The derivative f′(x) of a curve at a point is the slope of the line tangent to that curve at that point. This slope is determined by considering the limiting value of the slopes of secant lines. Here the function involved (drawn in red) is f(x) = x3x. The tangent line (in green) which passes through the point (−3/2, −15/8) has a slope of 23/4. Note that the vertical and horizontal scales in this image are different.

The slope of the tangent line to the squaring function at the point (3, 9) is 6, that is to say, it is going up six times as fast as it is going to the right. The limit process just described can be performed for any point in the domain of the squaring function. This defines the derivative function of the squaring function or just the derivative of the squaring function for short. A computation similar to the one above shows that the derivative of the squaring function is the doubling function.[46]:63

Leibniz notation

A common notation, introduced by Leibniz, for the derivative in the example above is

In an approach based on limits, the symbol dy/dx is to be interpreted not as the quotient of two numbers but as a shorthand for the limit computed above.[46]:74 Leibniz, however, did intend it to represent the quotient of two infinitesimally small numbers, dy being the infinitesimally small change in y caused by an infinitesimally small change dx applied to x. We can also think of d/dx as a differentiation operator, which takes a function as an input and gives another function, the derivative, as the output. For example:

In this usage, the dx in the denominator is read as "with respect to x".[46]:79 Another example of correct notation could be:

Even when calculus is developed using limits rather than infinitesimals, it is common to manipulate symbols like dx and dy as if they were real numbers; although it is possible to avoid such manipulations, they are sometimes notationally convenient in expressing operations such as the total derivative.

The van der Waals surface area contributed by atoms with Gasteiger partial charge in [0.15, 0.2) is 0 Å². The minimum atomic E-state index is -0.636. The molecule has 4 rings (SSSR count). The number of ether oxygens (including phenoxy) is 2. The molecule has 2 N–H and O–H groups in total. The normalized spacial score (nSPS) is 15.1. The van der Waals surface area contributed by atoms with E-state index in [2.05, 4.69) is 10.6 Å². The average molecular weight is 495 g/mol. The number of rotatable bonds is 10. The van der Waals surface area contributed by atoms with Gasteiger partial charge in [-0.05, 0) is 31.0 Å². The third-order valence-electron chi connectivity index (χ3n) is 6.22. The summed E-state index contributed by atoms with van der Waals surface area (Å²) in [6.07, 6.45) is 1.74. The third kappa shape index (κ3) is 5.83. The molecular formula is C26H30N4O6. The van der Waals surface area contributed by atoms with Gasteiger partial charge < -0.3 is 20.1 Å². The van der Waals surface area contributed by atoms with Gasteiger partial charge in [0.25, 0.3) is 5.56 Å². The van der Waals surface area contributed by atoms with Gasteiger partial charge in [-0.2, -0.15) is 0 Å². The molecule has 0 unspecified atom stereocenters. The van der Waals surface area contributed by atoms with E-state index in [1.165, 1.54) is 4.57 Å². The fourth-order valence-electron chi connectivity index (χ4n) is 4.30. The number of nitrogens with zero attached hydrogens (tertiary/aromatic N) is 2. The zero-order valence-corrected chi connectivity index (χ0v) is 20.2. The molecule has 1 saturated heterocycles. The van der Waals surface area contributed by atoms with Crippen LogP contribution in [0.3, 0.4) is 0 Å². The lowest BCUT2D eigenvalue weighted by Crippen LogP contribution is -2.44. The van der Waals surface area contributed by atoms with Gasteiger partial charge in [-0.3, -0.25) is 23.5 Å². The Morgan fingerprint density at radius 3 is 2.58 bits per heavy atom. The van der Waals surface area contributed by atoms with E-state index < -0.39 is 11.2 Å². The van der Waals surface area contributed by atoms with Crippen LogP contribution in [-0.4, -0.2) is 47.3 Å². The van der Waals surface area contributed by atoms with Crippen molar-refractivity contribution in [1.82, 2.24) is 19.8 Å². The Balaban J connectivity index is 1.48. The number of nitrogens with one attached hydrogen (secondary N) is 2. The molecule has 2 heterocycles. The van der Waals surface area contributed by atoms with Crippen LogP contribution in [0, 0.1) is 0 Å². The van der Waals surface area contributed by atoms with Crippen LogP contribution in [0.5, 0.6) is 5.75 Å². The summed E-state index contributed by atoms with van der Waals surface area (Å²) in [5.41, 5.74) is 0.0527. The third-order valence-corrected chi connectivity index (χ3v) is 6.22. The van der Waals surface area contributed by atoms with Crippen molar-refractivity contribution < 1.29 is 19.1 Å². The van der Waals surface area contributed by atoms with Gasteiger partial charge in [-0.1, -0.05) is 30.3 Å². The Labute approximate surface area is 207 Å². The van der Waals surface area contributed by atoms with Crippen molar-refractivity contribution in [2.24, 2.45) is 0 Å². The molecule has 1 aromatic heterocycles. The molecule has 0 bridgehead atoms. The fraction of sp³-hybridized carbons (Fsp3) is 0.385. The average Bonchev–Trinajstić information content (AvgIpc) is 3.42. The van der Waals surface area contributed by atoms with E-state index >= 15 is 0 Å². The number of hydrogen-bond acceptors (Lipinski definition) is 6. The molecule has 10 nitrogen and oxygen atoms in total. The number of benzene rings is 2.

Integral calculus

Integration can be thought of as measuring the area under a curve, defined by f(x), between two points (here a and b).
A sequence of midpoint Riemann sums over a regular partition of an interval: the total area of the rectangles converges to the integral of the function.

Integral calculus is the study of the definitions, properties, and applications of two related concepts, the indefinite integral and the definite integral. The process of finding the value of an integral is called integration.[44]:508 The indefinite integral, also known as the antiderivative, is the inverse operation to the derivative.[46]:163–165 F is an indefinite integral of f when f is a derivative of F. (This use of lower- and upper-case letters for a function and its indefinite integral is common in calculus.) The definite integral inputs a function and outputs a number, which gives the algebraic sum of areas between the graph of the input and the x-axis. The technical definition of the definite integral involves the limit of a sum of areas of rectangles, called a Riemann sum.[47]:282